But just when you’re cautiously starting to feel optimistic, the episode gut-punches you the moment Eiji leaves the screen for a transition back to Dino and Ash. Ash is dead-eyed and wheelchair-bound, conjuring a painful parallel to Griffin, his deceased older brother.



Ash’s raw and vulgar expression of his experiences being raped are shocking and uncomfortable, and represents one of Banana Fish‘s most distressing scenes yet. Ash recalls with incredulity that a rapist asked him if the sex hurt, as though unable to comprehend the feelings of his victim, and Ash crudely counts himself a receptacle for men to have sex with, deriding Dino for trying to classify their relationship in any other way.

Ash’s vulnerabilities have not been held in confidence throughout the series, but even so, he has consistently been portrayed as well-fortified with both physical and mental endurance. Ash is a one-man army, possessing vicious ambition and stunning capability to tear down his enemies while protecting the people important to him. Ash’s history as a victim of sexual abuse and violence is documented without indulging. It is easier to think of Ash as someone who can endure anything, because he has already endured everything.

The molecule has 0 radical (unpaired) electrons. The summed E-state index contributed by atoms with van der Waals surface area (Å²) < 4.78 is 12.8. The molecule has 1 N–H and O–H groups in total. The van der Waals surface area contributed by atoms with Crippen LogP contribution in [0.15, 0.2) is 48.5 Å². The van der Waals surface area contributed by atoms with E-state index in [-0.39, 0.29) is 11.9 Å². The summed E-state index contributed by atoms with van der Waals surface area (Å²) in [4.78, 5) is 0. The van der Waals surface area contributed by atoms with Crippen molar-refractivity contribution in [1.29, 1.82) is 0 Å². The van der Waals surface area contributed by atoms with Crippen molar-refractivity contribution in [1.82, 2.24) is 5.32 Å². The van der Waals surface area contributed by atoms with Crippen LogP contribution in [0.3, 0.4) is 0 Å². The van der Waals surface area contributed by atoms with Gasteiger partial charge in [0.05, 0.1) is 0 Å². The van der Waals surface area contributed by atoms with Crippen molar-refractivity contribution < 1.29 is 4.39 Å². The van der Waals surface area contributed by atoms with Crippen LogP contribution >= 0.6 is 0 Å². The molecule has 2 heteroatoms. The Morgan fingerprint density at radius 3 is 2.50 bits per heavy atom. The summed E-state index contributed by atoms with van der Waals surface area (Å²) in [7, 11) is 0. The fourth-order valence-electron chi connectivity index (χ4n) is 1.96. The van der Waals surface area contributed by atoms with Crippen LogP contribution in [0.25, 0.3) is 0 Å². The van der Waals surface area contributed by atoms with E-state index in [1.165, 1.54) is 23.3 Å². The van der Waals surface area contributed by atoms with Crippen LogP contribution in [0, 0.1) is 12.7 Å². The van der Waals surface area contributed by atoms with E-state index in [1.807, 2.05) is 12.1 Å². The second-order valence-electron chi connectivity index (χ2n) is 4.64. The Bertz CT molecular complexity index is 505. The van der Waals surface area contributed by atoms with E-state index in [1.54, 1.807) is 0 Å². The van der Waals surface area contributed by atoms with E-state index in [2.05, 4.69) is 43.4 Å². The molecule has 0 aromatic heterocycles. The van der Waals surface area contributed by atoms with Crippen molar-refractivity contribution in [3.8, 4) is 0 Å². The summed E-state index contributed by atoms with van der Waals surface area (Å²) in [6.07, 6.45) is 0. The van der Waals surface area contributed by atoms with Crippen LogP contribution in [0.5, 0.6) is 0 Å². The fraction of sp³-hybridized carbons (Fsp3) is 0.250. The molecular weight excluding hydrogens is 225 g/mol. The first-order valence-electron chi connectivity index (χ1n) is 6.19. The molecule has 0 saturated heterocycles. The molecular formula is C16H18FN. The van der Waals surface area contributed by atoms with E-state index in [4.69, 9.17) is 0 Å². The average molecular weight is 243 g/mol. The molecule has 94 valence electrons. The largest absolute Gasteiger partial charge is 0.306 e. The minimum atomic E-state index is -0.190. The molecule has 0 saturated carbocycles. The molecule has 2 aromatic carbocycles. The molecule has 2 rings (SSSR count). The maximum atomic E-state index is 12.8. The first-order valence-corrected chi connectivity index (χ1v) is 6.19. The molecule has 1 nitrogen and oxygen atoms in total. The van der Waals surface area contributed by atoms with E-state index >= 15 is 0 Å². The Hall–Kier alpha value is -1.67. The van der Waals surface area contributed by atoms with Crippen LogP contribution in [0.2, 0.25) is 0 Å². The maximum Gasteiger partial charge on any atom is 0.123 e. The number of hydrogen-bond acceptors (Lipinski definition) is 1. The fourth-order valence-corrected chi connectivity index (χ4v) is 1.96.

Ash’s sexual abuse is informed to the audience throughout the series, though most of the time Ash bars the audience from his own feelings, which can be misleading. Whether it’s casually negotiating his own rape to Marvin, strategically allowing attackers to gang-rape him in prison, or propositioning Senator Kippard for sex, Ash’s pragmatism extends to the bartering of his body. But the further into his past is delved, the more traumatic the effects. The memories of being raped as a child remain raw and overwhelming, and you would only know if you were Eiji, the only person to whom he is able to show his wounds.

Though not the first man to rape him, the totality of Ash’s sexual abuse is manifested in Dino Golzine, the most twisted of his father figures – now about to bring legal merit to the symbolism. Ash must have withstood Dino’s abuse for years, but Ash’s defenses have been dismantled. Eiji’s life is on the line. His mental health has plummeted, presumably an overwhelming amalgamation of trauma-induced stress and depression have taken an immense physical toll on his body. He is forced to become an active agent in global-scale corruption. But the ultimate trigger is Dino’s declaration that he will make Ash his son, fracturing Ash’s already corrupted perception of family and binding him permanently to his abuser.